Fri. Nov 22nd, 2019

Startling statistics: one in three

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This archived article was written by: Kira Tadehara

Rape happens and that is simply not something we can ignore. Talking about rape makes people uncomfortable, but joking about rape makes people laugh. I’m here to make you uncomfortable.
According to the Rape Recovery Center, “one in three women in Utah will report that they have been a victim of some form of sexual violence in her lifetime and one in eight women will report being raped.” Essentially, choose three female friends and come to the realization that they will be violently assaulted. That’s an uncomfortable statistic but even more so when we confront the idea of the Dark Figure of Crime; crime and criminal acts that are never reported. But why are they never reported? After all, our justice system is surely there to help the survivors get justice and put criminals behind bars, right? Technically, no, because our system is made entirely of human error. We live in this culture where it is easier to question that perhaps someone is lying about his or her assault than to believe that someone else could actually commit such a heinous act. It takes a lot of courage to tell someone, because we often see what other people go through. “What was she wearing? Did he flirt too much? They could have said no. They asked for it!” There is also retaliation in which the survivor comes forward and the criminal will use tactics of intimidation and force to coerce the survivor against speaking up.
There’s this idea that survivors, mostly women, will report a rape only to ruin someone’s life. False rape reports is approximately 1-8 percent, which is exactly the same as every other crime.
All choices after your assault are up to you; you are in power.
What to do on campus if you or your friend is assaulted: It is always a good idea to go to the hospital within 72 hours preferably for a rape kit, emergency contraception, and rape crisis help. “DNA Evidence from a crime like sexual assault can be collected from the crime scene, but it can also be collected from your body, clothes, and other personal belongings. You may choose to have a sexual assault forensic exam, sometimes known as a ‘rape kit,’ to preserve possible DNA evidence and receive important medical care. You don’t have to report the crime to have an exam, but the process gives you the chance to safely store evidence should you decide to report at a later time. Try avoiding a shower or using the restroom and take all the article of clothing with you to the hospital. It is a good idea to take a friend and an extra set of clothes. A school counselor can also go with you.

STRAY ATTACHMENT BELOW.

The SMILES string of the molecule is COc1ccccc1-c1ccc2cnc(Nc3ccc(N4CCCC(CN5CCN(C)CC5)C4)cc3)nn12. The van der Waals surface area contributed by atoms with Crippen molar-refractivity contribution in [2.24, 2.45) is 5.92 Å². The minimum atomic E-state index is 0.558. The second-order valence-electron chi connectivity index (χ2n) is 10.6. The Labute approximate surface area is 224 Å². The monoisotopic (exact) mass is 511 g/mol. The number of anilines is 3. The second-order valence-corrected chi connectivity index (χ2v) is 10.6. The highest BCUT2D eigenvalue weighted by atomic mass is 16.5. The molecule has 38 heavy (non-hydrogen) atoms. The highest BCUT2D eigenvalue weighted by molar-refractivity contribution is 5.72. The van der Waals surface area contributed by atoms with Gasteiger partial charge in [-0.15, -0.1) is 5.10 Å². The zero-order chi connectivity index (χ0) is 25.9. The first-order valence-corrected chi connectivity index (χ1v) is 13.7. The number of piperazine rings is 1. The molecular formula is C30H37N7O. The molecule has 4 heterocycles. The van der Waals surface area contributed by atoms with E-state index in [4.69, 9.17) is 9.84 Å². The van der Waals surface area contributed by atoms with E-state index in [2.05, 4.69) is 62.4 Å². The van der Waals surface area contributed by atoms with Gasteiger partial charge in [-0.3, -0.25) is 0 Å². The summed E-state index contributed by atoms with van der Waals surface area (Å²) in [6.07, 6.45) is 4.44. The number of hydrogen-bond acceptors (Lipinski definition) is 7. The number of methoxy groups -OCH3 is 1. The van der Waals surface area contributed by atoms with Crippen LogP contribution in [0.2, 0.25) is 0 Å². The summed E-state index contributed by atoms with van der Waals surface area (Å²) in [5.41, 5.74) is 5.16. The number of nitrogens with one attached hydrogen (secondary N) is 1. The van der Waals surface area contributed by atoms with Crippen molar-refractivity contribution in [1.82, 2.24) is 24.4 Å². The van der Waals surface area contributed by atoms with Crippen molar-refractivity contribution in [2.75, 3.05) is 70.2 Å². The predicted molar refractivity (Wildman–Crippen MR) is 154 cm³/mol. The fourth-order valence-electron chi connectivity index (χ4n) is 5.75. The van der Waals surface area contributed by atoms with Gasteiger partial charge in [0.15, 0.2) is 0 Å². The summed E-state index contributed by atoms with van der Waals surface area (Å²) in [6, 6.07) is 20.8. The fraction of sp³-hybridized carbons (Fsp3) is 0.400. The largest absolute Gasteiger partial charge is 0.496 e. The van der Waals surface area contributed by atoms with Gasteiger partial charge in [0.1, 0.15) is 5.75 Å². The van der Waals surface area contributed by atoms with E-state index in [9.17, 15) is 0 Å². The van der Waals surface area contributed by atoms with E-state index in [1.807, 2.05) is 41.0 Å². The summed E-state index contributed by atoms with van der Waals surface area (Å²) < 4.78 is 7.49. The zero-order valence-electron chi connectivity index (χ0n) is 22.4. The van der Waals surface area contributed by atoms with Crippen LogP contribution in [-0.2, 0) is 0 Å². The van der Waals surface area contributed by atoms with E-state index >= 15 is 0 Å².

If you feel comfortable calling in and reporting it, call the campus police. Dispatch: (435) 637-0890.
Title IX is your friend. If you would like USU Eastern to take formal action against your classmate, Tammy Auberger is the Title IX Coordinator (435-613-5678). Title IX can remove the assailant from student housing, from your classes, or from going to school and being on campus entirely. Formal action for Title IX must be taken for these things to happen and if you wish not to take such actions, talk to your Hall Director to get the person moved away from you. Counseling is available for you if you are comfortable. Every choice is up to you! From whether you would like to report or not, no one can make this decision except for you.

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